The Other Shore by Hoa Pham – Australian writer Hoa Pham won the Viva La Novella prize with this one, and it is a mysterious, lyrical and exquisitely crafted piece of fiction that appeals to the reader’s cleverness and sense of mystery. The story of a Vietnamese teenager who can commune with the spirits, in a community that is uncertain about the old ways and afraid of the new. Intriguing stuff from a great talent.

Sharon Livingstone on creating her first book




Our guest this week is my student and friend Sharon Livingstone. She recently published her first collection of flash fiction, Red Inks. I asked Sharon  to share how she got back into writing and the creative fears she had to face:



For a couple of years, I complained a lot about having writers’ block, a non-specific condition whereby a writer simply can’t get cohesive, wonderful words from their brain to the page. Or the creative cogs have rusted and the can of WD-40 is empty.

I even started a writers’ group to help me to get over this debilitating condition. It was only a short term solution, keeping me writing for a day or two at best.

I read every article I could find on my “problem”. Write everyday, even if it’s rubbish, keep writing. That was the common theme. Gave that a go - it lasted a day. I started a blog, with the theory that, if it’s public, I’ll be motivated to keep going. It lasted for a few weeks before drying up. Mary-Lou Stephens suggests that meditation is helpful. I’ve tried meditation many a time with patchy results.

Writers always seem to be wishing we were more successful, better writers, had the talent of J. M. Coetzee or the ideas of J. K. Rowling. Are we jealous when we hear about other writers having amazing success? Maybe not but it might be tickling our toes. More and more of my writing group were announcing their books had been published. I’m genuinely happy for them and I know how much hard work that each has put in to achieve this goal. I’d heard them read some of their writing and it was impressive. More success to them, I reckon. But it lit that green fire in my gut too.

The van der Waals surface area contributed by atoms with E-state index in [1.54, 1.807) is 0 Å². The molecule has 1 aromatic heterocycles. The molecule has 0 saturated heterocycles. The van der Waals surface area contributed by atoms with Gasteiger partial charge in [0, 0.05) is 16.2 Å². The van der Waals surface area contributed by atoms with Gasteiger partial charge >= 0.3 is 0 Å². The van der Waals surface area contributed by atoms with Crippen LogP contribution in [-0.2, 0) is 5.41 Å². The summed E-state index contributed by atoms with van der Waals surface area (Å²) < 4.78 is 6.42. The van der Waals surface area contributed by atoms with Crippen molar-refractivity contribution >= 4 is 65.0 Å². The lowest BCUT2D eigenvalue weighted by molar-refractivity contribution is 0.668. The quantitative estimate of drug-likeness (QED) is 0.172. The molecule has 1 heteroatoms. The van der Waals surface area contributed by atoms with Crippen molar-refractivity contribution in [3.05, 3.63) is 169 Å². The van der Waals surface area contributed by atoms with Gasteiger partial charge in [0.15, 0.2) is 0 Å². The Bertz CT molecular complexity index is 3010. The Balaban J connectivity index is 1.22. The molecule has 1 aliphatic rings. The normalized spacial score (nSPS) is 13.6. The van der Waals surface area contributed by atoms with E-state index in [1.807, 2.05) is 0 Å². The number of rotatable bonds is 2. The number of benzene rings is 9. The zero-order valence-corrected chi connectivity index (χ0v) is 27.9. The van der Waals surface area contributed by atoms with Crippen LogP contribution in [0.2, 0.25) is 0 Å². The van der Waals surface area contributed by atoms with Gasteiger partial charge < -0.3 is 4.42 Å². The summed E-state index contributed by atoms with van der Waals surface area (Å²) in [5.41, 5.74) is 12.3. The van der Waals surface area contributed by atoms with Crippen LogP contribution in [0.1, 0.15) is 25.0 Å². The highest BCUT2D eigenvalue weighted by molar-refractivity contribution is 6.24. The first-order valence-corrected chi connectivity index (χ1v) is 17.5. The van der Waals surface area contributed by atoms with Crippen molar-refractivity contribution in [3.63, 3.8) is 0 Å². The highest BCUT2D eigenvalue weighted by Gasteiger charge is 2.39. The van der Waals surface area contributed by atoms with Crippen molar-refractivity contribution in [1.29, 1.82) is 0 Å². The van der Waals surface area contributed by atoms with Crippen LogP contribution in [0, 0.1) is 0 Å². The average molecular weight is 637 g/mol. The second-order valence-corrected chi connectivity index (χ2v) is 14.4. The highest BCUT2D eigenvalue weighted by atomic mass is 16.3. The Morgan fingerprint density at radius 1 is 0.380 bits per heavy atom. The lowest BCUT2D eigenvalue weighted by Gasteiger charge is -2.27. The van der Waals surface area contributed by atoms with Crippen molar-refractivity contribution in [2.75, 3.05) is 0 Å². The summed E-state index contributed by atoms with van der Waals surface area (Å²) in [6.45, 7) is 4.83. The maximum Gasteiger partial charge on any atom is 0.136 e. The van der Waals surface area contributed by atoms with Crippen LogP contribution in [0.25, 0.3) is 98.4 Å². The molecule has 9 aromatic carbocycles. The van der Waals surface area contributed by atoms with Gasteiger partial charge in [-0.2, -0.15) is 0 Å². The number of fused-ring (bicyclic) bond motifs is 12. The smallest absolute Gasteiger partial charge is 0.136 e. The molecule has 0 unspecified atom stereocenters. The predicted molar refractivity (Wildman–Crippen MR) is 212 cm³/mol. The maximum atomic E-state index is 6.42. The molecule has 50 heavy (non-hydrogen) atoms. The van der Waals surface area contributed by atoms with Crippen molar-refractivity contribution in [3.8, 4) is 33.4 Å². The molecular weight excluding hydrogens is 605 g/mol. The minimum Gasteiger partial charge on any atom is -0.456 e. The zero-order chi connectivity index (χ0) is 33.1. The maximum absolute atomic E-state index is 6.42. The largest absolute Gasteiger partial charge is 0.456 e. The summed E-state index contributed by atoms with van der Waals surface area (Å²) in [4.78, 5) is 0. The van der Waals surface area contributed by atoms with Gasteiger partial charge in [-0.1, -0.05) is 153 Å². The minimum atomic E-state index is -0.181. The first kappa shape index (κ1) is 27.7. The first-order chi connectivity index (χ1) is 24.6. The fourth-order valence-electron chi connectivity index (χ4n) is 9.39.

Not that I had anything to be jealous about. They were constantly writing, were focused and determined. I was staring at a computer screen that invariably had my Twitter feed scrolling through or displaying something to throw my credit card at.

As they say in the classics, something had to give.

I had a look at my excuse list:

  • “I’m soooo busy with work.” 
  • “I can’t figure out how to manoeuvre my characters to the climax of the story.” 
  • “Social media is too addictive. Have you seen what they’re saying on Twitter today?”

Yeah, well, busy at work really is a rubbish excuse. I admire people like Fleur McDonald, who was writing while also being a farmer, a mother (one of her kids has autism), a spokesperson for women in agriculture and, at one point, she was a carer for a sick family member. Yet, Fleur still writes and publishes a new and intriguing book each year. I have nowhere near those kinds of demands on my time or mind.